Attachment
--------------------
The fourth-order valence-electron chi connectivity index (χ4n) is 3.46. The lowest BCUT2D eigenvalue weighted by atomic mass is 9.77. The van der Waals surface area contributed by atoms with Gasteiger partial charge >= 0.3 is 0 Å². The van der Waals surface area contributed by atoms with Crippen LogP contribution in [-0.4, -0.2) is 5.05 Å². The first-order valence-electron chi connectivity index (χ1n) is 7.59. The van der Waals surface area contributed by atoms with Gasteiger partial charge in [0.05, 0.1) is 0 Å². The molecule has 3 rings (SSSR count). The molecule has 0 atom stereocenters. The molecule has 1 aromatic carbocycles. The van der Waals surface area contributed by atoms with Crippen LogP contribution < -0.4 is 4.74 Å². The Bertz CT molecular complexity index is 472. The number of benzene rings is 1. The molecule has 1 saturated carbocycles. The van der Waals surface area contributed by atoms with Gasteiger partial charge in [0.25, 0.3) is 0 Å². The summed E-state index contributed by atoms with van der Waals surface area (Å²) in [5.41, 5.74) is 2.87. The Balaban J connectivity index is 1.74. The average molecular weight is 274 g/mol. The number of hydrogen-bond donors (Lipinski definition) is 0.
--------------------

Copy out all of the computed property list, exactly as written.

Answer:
The fourth-order valence-electron chi connectivity index (χ4n) is 3.46. The lowest BCUT2D eigenvalue weighted by atomic mass is 9.77. The van der Waals surface area contributed by atoms with Gasteiger partial charge >= 0.3 is 0 Å². The van der Waals surface area contributed by atoms with Crippen LogP contribution in [-0.4, -0.2) is 5.05 Å². The first-order valence-electron chi connectivity index (χ1n) is 7.59. The van der Waals surface area contributed by atoms with Gasteiger partial charge in [0.05, 0.1) is 0 Å². The molecule has 3 rings (SSSR count). The molecule has 0 atom stereocenters. The molecule has 1 aromatic carbocycles. The van der Waals surface area contributed by atoms with Crippen LogP contribution < -0.4 is 4.74 Å². The Bertz CT molecular complexity index is 472. The number of benzene rings is 1. The molecule has 1 saturated carbocycles. The van der Waals surface area contributed by atoms with Gasteiger partial charge in [0.25, 0.3) is 0 Å². The summed E-state index contributed by atoms with van der Waals surface area (Å²) in [5.41, 5.74) is 2.87. The Balaban J connectivity index is 1.74. The average molecular weight is 274 g/mol. The number of hydrogen-bond donors (Lipinski definition) is 0.